How To Kill Bugs On House Plants

These are the tiniest, pearshape insects that you have undoubtedly seen in the vegetable patch outside. They can be found on indoor plants as well, and they tend to congregate around developing leaves and flower buds. They produce a gooey fluid known as honeydew after sucking the plant’s sap.

Remove any areas of the plant that are seriously affected to get rid of the bugs. Use a damp cloth to remove insects from other places, or use the bathtub to spray them with water. A cotton swab dipped in rubbing alcohol, vegetable oil, or insecticidal soap can also be used to remove them. Weekly removal should continue until they are gone.

How do I get rid of little insects in my indoor plants?

These tiny, wingless insects, which when gathered together seem white, are typically found on plant stems, leaves, and nodes (the area where leaves meet the stem). According to Scott, “Mealybugs are drawn to excessive succulent growth, which can be brought on by overwatering and overfertilizing, particularly with fertilizers heavy in nitrogen.” Plant development slows down and leaves often curl and turn a faint shade of yellow as a result of their feeding on plant sap.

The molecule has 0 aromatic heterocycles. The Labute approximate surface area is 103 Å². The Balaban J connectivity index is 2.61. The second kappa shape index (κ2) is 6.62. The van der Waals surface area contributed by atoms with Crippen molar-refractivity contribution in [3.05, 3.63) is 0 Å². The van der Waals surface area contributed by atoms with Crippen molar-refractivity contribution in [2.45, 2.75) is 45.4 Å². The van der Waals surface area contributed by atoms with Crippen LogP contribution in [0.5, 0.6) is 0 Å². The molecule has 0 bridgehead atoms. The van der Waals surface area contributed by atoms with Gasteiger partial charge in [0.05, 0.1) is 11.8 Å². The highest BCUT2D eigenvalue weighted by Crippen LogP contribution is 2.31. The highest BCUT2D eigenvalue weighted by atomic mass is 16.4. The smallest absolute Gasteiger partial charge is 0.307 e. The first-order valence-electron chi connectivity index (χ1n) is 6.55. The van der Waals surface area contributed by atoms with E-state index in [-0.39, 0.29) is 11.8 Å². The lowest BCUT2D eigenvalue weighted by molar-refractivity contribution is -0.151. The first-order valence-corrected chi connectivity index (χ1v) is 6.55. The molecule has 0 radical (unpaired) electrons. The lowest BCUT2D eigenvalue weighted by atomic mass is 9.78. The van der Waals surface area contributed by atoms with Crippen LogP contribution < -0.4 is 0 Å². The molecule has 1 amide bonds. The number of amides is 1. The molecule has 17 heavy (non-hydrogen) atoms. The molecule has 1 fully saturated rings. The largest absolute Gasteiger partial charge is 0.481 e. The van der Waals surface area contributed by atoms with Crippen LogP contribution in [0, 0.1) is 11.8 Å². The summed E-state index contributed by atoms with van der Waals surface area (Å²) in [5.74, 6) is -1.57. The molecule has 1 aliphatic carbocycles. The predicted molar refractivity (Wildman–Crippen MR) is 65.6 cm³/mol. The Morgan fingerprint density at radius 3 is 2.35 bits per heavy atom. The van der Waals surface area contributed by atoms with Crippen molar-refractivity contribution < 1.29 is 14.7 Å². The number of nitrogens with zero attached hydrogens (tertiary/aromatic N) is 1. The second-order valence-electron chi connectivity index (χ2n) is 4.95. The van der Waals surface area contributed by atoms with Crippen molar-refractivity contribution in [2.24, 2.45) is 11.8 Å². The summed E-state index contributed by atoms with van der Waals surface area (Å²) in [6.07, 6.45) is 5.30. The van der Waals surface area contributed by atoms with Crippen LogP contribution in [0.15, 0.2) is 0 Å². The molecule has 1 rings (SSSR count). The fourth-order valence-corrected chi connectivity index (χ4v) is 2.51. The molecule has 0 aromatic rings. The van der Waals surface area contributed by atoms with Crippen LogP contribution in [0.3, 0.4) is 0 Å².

By delicately wiping them with a cotton swab dipped in 70% isopropyl alcohol (avoiding touching delicate leaves), or by misting them with a solution of dish detergent and water, you can get rid of the bothersome insects (one teaspoon of soap to one gallon of water). Mealybugs can also be controlled with insecticidal soap, neem oil, and horticultural oil. Follow a planned fertilizer schedule rather than indiscriminate feeding to stop breakouts, advises Scott. Mealybugs can easily be removed with your own hands if discovered in time.

How can bugs be eliminated without destroying plants?

According to Jeff Gillman, author of “The Truth About Garden Remedies: What Works, What Doesn’t, and Why,” commercial insecticidal soaps are safer for plants than homemade equivalents. Keep it mild if you want to try producing your own. 2 teaspoons of liquid dishwashing soap combined with 1 quart of water yields a 1 percent soap solution. Use a mild dish soap made for hand-washing dishes, not laundry or dishwasher detergent. Aphids, mealybugs, mites, and other soft-bodied pests respond well to soap spray. Additionally, Gillman adds that dish soap aids in preventing powdery mildew.

What can I apply to my indoor plants as a spray to deter insects?